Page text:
This is about when Mr. Berg showed up and released a shark into the pool the characters had fallen into. Aqua shoved Berg into the pool also and that was when we discoverd that Berg had cold-control powers; specifically an icy touch, which encased him in a block of ice!

The team escaped, and since it was getting late, I just said that in the process they got the photographic evidence Aqua needed.

But now Nephilim knows about them. And what will they do next...?

Saturday, September 27, 2008

Second Session: Circus of the Darned

I didn't get around to posting about last week's game. Better do it quick before this week's game!

When we arrived at the game shop last Sunday, I only had two players: my daughter Gamera (playing Alanna the flying waitress) and Tim (playing Fred the Vampire Hunter). Only a few blocks from the shop I realized I'd left all my character sheets at home and so had to run back. In the intervening time, Gamera's friend Kitty (Aqua the water-controlling marine biologist) showed up.

I'm still feeling my way around this setting. They aren't a team that goes out on missions yet. I wanted to encounter some weirdness that would allow them to use their super-powers in their personal lives. Gamera reminded me that her character Alanna had a wacky roommate and that gave me my idea.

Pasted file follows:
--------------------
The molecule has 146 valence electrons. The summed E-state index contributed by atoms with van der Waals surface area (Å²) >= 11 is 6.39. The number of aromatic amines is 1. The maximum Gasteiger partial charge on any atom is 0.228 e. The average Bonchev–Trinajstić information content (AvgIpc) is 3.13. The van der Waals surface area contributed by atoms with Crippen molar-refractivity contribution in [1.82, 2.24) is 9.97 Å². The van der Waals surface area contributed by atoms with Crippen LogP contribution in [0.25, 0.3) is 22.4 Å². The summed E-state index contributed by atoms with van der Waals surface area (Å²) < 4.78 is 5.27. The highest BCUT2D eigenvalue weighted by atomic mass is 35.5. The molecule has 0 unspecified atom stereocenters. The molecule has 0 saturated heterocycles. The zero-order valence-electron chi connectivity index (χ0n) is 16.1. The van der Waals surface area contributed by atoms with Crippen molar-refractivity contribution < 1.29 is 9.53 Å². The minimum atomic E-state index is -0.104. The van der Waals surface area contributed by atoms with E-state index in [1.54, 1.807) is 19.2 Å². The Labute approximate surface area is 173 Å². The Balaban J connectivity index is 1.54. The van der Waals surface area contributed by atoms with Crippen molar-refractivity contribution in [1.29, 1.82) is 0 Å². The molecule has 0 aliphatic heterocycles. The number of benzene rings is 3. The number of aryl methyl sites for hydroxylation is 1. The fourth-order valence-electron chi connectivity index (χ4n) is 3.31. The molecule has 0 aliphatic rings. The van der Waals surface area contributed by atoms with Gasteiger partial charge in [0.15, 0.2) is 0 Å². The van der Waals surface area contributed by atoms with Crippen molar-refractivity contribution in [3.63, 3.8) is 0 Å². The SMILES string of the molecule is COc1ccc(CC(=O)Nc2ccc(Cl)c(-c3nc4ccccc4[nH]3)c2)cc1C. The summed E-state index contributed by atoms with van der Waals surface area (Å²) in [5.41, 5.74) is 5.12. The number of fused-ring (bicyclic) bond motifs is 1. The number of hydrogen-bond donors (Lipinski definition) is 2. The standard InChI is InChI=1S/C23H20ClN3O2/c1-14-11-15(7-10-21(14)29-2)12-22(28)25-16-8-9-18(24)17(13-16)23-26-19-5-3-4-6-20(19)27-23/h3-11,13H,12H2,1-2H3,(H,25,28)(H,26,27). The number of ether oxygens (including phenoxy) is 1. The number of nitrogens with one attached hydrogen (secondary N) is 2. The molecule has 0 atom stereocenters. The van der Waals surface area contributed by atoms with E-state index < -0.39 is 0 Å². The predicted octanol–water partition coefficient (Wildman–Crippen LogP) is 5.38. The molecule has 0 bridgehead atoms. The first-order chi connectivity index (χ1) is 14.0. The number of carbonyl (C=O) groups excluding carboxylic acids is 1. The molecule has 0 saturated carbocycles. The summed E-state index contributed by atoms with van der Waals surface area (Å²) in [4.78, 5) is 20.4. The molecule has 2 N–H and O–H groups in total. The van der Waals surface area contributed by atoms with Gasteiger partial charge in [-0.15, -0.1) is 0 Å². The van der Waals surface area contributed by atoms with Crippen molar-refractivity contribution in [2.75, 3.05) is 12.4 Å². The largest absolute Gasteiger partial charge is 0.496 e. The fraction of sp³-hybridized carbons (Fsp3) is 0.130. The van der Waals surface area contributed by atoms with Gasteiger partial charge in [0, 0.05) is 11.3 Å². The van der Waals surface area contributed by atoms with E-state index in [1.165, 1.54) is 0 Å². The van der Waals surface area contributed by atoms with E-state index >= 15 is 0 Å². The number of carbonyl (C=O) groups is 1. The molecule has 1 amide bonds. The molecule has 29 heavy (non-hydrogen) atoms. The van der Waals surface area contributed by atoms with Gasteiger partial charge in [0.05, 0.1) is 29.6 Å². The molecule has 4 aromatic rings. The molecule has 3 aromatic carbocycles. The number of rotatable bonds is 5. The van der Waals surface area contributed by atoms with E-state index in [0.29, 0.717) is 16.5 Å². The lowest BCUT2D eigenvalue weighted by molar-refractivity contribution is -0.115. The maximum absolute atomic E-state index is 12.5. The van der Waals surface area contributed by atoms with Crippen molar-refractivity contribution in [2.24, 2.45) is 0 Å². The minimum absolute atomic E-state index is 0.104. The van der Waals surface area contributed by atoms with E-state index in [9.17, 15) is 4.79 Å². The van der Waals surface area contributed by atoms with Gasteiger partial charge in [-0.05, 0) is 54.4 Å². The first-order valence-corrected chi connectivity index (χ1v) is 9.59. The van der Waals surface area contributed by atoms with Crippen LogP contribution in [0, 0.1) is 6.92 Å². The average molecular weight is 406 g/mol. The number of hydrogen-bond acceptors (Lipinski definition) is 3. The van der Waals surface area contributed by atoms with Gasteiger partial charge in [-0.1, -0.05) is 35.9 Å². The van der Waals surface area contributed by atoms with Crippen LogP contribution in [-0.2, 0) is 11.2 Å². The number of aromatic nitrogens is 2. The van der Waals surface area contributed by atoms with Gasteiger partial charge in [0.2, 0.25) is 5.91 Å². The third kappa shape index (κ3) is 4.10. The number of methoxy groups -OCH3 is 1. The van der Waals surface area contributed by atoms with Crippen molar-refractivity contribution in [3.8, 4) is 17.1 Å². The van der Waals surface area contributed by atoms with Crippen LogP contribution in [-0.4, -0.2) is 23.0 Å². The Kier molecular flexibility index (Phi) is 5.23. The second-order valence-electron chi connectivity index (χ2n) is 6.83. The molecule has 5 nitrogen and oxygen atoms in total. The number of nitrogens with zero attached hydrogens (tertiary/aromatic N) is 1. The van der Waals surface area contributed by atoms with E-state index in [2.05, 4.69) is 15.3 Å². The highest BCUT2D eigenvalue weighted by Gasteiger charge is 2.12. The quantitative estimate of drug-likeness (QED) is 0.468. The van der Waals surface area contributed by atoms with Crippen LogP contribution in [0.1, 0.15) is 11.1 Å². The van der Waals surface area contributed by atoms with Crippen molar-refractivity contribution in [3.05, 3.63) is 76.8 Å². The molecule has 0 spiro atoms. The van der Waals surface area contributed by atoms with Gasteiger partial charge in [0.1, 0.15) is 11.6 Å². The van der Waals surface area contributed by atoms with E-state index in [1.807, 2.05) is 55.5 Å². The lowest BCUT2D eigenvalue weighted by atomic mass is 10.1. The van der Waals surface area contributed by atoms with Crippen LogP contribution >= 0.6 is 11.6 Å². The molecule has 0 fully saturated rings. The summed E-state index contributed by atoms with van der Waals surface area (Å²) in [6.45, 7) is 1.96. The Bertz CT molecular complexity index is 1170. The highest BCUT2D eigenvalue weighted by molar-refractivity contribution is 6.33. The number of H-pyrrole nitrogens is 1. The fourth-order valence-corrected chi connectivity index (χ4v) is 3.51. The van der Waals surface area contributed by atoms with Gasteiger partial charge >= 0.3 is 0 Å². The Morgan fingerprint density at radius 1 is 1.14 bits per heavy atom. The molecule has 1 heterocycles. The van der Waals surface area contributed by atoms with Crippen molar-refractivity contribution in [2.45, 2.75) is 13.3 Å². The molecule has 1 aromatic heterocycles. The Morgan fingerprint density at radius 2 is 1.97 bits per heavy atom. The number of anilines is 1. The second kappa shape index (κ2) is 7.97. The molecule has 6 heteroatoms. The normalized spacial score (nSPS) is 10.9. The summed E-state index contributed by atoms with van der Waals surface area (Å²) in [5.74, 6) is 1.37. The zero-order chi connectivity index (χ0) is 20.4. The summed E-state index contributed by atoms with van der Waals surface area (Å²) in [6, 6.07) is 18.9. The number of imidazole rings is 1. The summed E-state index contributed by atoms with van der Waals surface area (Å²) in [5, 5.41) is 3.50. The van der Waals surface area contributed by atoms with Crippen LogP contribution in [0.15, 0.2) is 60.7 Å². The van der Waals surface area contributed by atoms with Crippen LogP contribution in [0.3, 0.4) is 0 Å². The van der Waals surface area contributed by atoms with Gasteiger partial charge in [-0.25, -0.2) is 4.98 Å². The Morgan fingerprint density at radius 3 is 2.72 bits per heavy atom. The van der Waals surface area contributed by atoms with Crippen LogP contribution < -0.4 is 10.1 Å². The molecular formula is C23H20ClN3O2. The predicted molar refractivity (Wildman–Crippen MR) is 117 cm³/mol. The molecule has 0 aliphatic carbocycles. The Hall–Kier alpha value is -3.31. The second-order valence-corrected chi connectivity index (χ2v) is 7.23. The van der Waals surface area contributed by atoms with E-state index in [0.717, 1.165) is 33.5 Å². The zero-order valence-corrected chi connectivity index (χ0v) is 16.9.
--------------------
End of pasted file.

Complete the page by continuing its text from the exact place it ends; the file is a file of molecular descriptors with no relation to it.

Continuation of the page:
I lifted some plot from an online RPG I was involved with several years ago called "Dark Redemption" Dark Redemption One of the subplots of that game invovled a cyber-cafe run by a powerful vampire. Since Tim's character is a vampire hunter, I decided it was a logical place for him and Alanna to run into each other.


We started out with Fred the Vampire Hunter doing some detective work. He had stated the previous session that he wanted to search the thugs who had attacked the group in the warehouse to see what he could find out about them. So we wrangled that out and discussed what he learned.